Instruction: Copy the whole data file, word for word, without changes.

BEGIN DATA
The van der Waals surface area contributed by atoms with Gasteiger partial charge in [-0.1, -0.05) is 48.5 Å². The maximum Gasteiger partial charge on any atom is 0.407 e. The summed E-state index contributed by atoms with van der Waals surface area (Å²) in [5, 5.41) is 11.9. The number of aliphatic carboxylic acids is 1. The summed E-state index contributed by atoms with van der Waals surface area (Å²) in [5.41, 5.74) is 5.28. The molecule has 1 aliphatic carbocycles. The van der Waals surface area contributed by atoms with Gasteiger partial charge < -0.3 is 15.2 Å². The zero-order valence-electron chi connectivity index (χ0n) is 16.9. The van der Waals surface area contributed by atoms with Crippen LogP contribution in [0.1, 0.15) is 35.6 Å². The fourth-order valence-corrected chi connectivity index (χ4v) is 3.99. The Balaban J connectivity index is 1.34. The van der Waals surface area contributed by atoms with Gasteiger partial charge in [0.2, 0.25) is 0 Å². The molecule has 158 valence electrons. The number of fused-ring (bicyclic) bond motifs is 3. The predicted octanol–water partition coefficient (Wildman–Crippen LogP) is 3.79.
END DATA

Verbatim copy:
The van der Waals surface area contributed by atoms with Gasteiger partial charge in [-0.1, -0.05) is 48.5 Å². The maximum Gasteiger partial charge on any atom is 0.407 e. The summed E-state index contributed by atoms with van der Waals surface area (Å²) in [5, 5.41) is 11.9. The number of aliphatic carboxylic acids is 1. The summed E-state index contributed by atoms with van der Waals surface area (Å²) in [5.41, 5.74) is 5.28. The molecule has 1 aliphatic carbocycles. The van der Waals surface area contributed by atoms with Gasteiger partial charge < -0.3 is 15.2 Å². The zero-order valence-electron chi connectivity index (χ0n) is 16.9. The van der Waals surface area contributed by atoms with Crippen LogP contribution in [0.1, 0.15) is 35.6 Å². The fourth-order valence-corrected chi connectivity index (χ4v) is 3.99. The Balaban J connectivity index is 1.34. The van der Waals surface area contributed by atoms with Gasteiger partial charge in [0.2, 0.25) is 0 Å². The molecule has 158 valence electrons. The number of fused-ring (bicyclic) bond motifs is 3. The predicted octanol–water partition coefficient (Wildman–Crippen LogP) is 3.79.